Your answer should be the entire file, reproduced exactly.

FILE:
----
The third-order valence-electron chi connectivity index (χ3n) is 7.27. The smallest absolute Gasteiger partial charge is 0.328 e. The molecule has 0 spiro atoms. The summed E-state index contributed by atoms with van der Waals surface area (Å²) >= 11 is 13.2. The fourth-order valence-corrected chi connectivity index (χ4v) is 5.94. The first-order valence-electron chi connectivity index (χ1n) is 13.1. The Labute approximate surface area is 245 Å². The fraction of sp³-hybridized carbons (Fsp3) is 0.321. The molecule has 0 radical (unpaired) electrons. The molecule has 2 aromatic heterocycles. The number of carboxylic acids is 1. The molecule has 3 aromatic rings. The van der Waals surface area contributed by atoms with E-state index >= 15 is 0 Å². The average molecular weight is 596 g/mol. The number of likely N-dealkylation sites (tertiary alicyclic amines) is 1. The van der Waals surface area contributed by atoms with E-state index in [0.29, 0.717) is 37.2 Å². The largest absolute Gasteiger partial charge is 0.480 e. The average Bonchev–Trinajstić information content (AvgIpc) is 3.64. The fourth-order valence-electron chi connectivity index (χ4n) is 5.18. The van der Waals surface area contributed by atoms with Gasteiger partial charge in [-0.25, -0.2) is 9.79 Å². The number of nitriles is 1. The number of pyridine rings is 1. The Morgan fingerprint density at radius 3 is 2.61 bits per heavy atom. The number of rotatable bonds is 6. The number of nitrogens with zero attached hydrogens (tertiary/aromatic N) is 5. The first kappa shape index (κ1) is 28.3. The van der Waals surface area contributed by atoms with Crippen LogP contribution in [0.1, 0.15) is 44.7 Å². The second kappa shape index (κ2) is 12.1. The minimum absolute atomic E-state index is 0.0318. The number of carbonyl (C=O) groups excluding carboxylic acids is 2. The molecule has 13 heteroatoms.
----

The third-order valence-electron chi connectivity index (χ3n) is 7.27. The smallest absolute Gasteiger partial charge is 0.328 e. The molecule has 0 spiro atoms. The summed E-state index contributed by atoms with van der Waals surface area (Å²) >= 11 is 13.2. The fourth-order valence-corrected chi connectivity index (χ4v) is 5.94. The first-order valence-electron chi connectivity index (χ1n) is 13.1. The Labute approximate surface area is 245 Å². The fraction of sp³-hybridized carbons (Fsp3) is 0.321. The molecule has 0 radical (unpaired) electrons. The molecule has 2 aromatic heterocycles. The number of carboxylic acids is 1. The molecule has 3 aromatic rings. The van der Waals surface area contributed by atoms with E-state index >= 15 is 0 Å². The average molecular weight is 596 g/mol. The number of likely N-dealkylation sites (tertiary alicyclic amines) is 1. The van der Waals surface area contributed by atoms with E-state index in [0.29, 0.717) is 37.2 Å². The largest absolute Gasteiger partial charge is 0.480 e. The average Bonchev–Trinajstić information content (AvgIpc) is 3.64. The fourth-order valence-electron chi connectivity index (χ4n) is 5.18. The van der Waals surface area contributed by atoms with Gasteiger partial charge in [-0.25, -0.2) is 9.79 Å². The number of nitriles is 1. The number of pyridine rings is 1. The Morgan fingerprint density at radius 3 is 2.61 bits per heavy atom. The number of rotatable bonds is 6. The number of nitrogens with zero attached hydrogens (tertiary/aromatic N) is 5. The first kappa shape index (κ1) is 28.3. The van der Waals surface area contributed by atoms with Crippen LogP contribution in [0.1, 0.15) is 44.7 Å². The second kappa shape index (κ2) is 12.1. The minimum absolute atomic E-state index is 0.0318. The number of carbonyl (C=O) groups excluding carboxylic acids is 2. The molecule has 13 heteroatoms.